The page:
SAN FRANCISCO — Uber has acquired a majority stake in the grocery delivery start-up Cornershop for an undisclosed sum, the company announced on Friday, as it seeks to build its food delivery business.
The company has looked to expand beyond ride-hailing, particularly since its troubled debut on the public markets in May. Although the growth of its core business has slowed, Uber is building its food and freight delivery businesses, as well as expanding into bicycle and scooter rentals.
Cornershop is active in Chile, Mexico, Peru and Canada, and Uber plans to add other markets, including the United States.
“We’re excited to partner with the team at Cornershop to scale their vision, and look forward to working with them to bring grocery delivery to millions of consumers on the Uber platform,” Dara Khosrowshahi, Uber’s chief executive, said in a statement.
Cornershop, which was founded in 2015, has been up for sale before. Walmart tried to acquire it for $225 million in 2018, but Mexican antitrust officials blocked the deal in June. A Cornershop co-founder, Oskar Hjertonsson, announced the collapse of the acquisition on Twitter, advising his social media followers to keep calm and continue ordering avocados. Uber’s deal is pending regulatory approval.
“Uber is the perfect partner as we embark on our quest to bring our unique flavor of on-demand groceries from incredible retail partners to many more countries around the world,” Mr. Hjertonsson said in the statement.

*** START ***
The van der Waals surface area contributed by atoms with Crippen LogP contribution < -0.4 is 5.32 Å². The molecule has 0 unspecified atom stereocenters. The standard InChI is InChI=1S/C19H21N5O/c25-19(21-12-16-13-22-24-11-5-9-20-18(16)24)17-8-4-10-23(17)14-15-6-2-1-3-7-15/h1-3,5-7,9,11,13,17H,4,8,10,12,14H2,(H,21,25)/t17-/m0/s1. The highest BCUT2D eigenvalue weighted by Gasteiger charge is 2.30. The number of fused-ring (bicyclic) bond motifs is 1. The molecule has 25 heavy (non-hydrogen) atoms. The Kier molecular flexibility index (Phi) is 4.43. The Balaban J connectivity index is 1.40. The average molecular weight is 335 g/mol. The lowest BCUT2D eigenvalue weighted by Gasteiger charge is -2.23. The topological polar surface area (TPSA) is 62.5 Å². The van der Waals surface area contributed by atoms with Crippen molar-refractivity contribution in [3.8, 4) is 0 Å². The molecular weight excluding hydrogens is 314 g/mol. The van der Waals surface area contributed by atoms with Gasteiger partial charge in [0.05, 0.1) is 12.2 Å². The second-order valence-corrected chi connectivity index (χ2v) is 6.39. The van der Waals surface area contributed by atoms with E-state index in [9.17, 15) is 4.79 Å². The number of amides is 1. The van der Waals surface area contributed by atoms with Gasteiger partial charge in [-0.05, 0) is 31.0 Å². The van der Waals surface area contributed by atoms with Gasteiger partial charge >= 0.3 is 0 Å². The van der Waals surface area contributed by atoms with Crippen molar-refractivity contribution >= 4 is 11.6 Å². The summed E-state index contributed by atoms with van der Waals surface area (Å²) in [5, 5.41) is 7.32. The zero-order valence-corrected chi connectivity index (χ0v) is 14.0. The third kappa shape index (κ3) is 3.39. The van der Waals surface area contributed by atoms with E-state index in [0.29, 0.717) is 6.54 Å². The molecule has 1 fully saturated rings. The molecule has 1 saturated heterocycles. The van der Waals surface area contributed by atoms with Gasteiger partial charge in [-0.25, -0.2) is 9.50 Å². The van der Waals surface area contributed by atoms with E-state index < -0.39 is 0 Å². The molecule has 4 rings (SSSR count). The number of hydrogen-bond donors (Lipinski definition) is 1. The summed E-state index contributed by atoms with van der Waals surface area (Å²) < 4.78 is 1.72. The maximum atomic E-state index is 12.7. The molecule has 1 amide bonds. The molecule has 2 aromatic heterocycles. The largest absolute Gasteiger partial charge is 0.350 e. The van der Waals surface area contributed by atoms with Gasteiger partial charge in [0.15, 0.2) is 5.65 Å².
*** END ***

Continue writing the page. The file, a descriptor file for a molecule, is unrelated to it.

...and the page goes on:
Uber has long dabbled with the notion of transporting goods and items. In the past, under its co-founder and former chief executive, Travis Kalanick, the company experimented with a division called Uber Everything. Born from that, Uber Rush was the company’s attempt at an on-demand courier service.
The logistics and financial side never worked out, however, and Uber closed Rush and scaled back some of Uber Everything’s ambitions.
But the Uber Everything team found a bright spot in food delivery, matching restaurant takeout orders with drivers and bike messengers who work for Uber. That initiative became Uber Eats, one of the company’s sources of revenue growth.
To date, Uber is losing millions pouring money into expanding Uber Eats, largely because it is subsidizing the costs of the service to gain market share and fend off many competitors, such as DoorDash and GrubHub.
It is unclear how the math will work for Uber’s grocery delivery goals. In the United States, the competition will include Instacart, a start-up backed by blue-chip Silicon Valley venture firms, as well as Amazon, which gained an enormous footprint in groceries with its acquisition of Whole Foods in 2017.
Follow Kate Conger and Mike Isaac on Twitter: @kateconger and @MikeIsaac.
Mike Isaac contributed reporting from Washington.
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